Amendments to the NSW Security of Payment legislation are expected to commence in April 2014. In this article we take a look at these significant amendments and what they mean for principals, head contractors and subcontractors.
Late last year, following the recommendations of the Collins Inquiry into insolvency in the construction industry, the NSW parliament assented to the Building and Construction Industry Security of Payment Amendment Act 2013 (NSW) (Amendment Act) which amends the Building and Construction Industry Security of Payment Act 1999 (NSW) (SOP Act). The amendments are expected to commence in April 2014.
The main amendments are:
- Contractors will no longer be required to state on a payment claim that the claim is made in accordance with the SOP Act;
- Head contractors will be required to include a supporting statement declaring that all subcontractors have been paid all amounts due and payable in relation to the construction work concerned;
- Mandatory payment deadlines for making progress payments will be introduced (15 business days for principals and 30 days for head contractors); and
- The Amendment Act provides for the making of regulations which could require head contractors to create a trust account to hold retention money for subcontractors.
REMOVAL OF ENDORSEMENT OF SOP ACT PAYMENT CLAIMS
Although contactors will no longer have to make a statement on their payment claim that the claim is made under the SOP Act, the claim must still identify the construction work being claimed and the amount claimed to be due, but although these are now the only requirements.
This amendment fixes the obtuse previous position by which contractors who did not endorse their claim with the magic words "this payment claim is made pursuant to the SOP Act" were powerless under the SOP Act. The amendment also addresses the practice of contractors applying commercial pressure to subcontractors to lodge payment claims without reference to the SOP Act.
A payment claim from a head contractor to a principal will have to include a 'supporting statement' which states that all subcontractors have been paid all amounts due and payable "in relation to the construction work concerned" (as defined in the Amendment Act).
This amendment will have a significant impact on the cash flow of the head contractor. Instead of lodging a progress claim and then, on payment, paying its sub-contractors, the head contractor will be required to pay down the chain before claiming from the principal above for the same work.
It is expected that the regulations will provide further clarity on the terms of the supporting statement and what constitutes the "construction work concerned".
The implications of not including the supporting statement are serious. It will be an offence for a head contractor to:
- provide a payment claim to a principal without the supporting statement; or
- provide a payment claim to a principal with a supporting claim that they know to be false or misleading.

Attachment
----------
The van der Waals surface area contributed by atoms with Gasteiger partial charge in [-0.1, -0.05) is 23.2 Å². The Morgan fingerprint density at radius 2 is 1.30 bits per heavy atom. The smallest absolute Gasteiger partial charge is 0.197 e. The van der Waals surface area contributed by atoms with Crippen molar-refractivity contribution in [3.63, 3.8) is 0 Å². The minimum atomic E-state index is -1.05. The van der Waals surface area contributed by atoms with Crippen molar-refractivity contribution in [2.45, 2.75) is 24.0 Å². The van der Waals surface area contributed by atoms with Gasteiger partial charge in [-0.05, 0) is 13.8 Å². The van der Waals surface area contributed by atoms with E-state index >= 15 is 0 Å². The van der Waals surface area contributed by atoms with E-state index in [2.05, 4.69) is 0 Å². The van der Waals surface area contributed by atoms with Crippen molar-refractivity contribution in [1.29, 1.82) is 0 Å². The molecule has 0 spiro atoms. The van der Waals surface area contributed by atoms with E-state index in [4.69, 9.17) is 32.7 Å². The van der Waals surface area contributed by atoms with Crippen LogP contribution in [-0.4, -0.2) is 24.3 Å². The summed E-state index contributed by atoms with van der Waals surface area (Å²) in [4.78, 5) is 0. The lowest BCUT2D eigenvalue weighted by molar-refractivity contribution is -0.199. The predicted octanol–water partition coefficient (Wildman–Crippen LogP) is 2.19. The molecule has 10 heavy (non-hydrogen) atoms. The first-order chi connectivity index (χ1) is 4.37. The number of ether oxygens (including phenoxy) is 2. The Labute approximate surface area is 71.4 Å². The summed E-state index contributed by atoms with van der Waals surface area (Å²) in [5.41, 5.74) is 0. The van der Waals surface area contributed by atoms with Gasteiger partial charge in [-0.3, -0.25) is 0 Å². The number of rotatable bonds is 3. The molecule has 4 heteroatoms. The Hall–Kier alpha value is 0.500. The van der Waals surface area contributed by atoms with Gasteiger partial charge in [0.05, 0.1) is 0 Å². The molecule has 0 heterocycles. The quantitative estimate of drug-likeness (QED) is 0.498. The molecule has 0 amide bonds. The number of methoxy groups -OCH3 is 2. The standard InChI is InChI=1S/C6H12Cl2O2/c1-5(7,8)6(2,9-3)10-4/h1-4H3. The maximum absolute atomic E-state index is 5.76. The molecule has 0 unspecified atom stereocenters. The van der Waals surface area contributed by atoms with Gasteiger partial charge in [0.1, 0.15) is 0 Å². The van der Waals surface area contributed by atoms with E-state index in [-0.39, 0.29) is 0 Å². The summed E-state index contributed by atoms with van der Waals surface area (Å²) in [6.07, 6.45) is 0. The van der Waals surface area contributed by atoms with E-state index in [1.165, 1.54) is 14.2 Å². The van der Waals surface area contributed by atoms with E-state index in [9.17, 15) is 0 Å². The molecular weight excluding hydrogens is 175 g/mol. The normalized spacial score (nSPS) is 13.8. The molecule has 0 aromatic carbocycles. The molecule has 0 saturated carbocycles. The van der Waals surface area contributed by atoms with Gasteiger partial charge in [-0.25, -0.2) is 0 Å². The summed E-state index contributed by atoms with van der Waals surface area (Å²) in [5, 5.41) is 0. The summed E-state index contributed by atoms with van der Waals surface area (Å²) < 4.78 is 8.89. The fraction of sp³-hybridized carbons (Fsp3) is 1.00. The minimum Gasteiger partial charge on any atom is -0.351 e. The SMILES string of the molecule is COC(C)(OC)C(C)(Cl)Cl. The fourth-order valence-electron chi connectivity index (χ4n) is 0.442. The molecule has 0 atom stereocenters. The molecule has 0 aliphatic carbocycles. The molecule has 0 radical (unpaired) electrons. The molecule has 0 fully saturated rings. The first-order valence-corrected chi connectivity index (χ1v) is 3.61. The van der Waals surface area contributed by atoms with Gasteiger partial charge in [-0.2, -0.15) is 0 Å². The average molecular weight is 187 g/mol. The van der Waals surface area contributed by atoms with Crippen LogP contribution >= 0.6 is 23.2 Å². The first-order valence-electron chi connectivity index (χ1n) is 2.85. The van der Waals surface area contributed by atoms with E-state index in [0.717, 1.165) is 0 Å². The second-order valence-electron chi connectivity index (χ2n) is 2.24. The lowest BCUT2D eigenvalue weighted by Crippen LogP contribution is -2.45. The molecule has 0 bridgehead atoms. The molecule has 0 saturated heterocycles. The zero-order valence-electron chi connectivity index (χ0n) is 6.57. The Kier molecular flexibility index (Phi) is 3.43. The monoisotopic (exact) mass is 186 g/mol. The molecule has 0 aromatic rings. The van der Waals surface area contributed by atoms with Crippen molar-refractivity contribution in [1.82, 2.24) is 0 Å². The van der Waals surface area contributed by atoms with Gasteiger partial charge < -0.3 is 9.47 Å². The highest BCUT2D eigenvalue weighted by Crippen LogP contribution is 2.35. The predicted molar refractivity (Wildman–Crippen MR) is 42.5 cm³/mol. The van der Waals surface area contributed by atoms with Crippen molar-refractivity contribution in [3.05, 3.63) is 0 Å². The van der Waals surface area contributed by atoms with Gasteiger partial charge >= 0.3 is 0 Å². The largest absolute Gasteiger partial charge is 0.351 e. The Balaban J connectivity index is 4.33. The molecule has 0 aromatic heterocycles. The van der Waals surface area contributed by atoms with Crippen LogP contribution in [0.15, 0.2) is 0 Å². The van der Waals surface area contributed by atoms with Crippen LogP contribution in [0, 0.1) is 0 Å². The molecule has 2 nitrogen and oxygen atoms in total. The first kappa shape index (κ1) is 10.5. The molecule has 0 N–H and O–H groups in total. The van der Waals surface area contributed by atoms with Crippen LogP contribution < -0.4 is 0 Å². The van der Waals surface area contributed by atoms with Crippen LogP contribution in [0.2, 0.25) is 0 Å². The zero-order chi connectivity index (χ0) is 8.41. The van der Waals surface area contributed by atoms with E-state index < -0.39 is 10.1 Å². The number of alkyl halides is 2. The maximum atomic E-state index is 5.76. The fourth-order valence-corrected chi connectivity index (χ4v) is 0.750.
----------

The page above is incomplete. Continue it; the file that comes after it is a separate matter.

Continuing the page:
The penalties for not complying with these new laws are significant – a maximum penalty of either $22,000 or 3 months imprisonment. Further, authorised officers of the Department of Finance and Services will be empowered to investigate compliance and to inspect and seize documents.
MANDATORY PAYMENT DEADLINES
The Amendment Act will also introduce mandatory payment deadlines for making progress payments. Provided a contract does not make provision for earlier payment, progress payments must be made:
- within 15 business days after a payment claim is made by a head contractor to a principal; and
- within 30 business days after a payment claim is made by a subcontractor to a head contractor.
These deadlines will apply to all progress payments irrespective of the terms of a contract. Previously, parties were able to agree to extended time frames.
TRUST ACCOUNT REQUIREMENTS FOR RETENTION MONEY
The Amendment Act also states that the regulations may make provision for the requirement that all retention moneys be held in trust accounts for subcontractors. Currently, retention moneys are usually withheld by the head contractor and are at risk, especially in the case of the head contractor becoming insolvent.
The Department of Finance and Services released a consultation paper in relation to this, comments on which have just closed. The Department reported that the trust fund would be comprised of the subcontractors' cash retentions held by head contractors or other subcontractors and be administered by the Office of Small Business Commissioner.
It is proposed that the regulations will provide further specificity as to the practice and procedure in respect of these trust accounts.
Contractors must pay closer attention to all payment claims and the timing of progress payments. Whilst the amendments will further assist subcontractors in obtaining prompt payment for their work, it is likely that subcontractors will still be affected by insolvencies in the industry higher up the payment chain.
It is anticipated that the regulations (which will contain much of the detail) will be released in April 2014, however regulations in respect of the retention money trust accounts may not be introduced until sometime in the next financial year.
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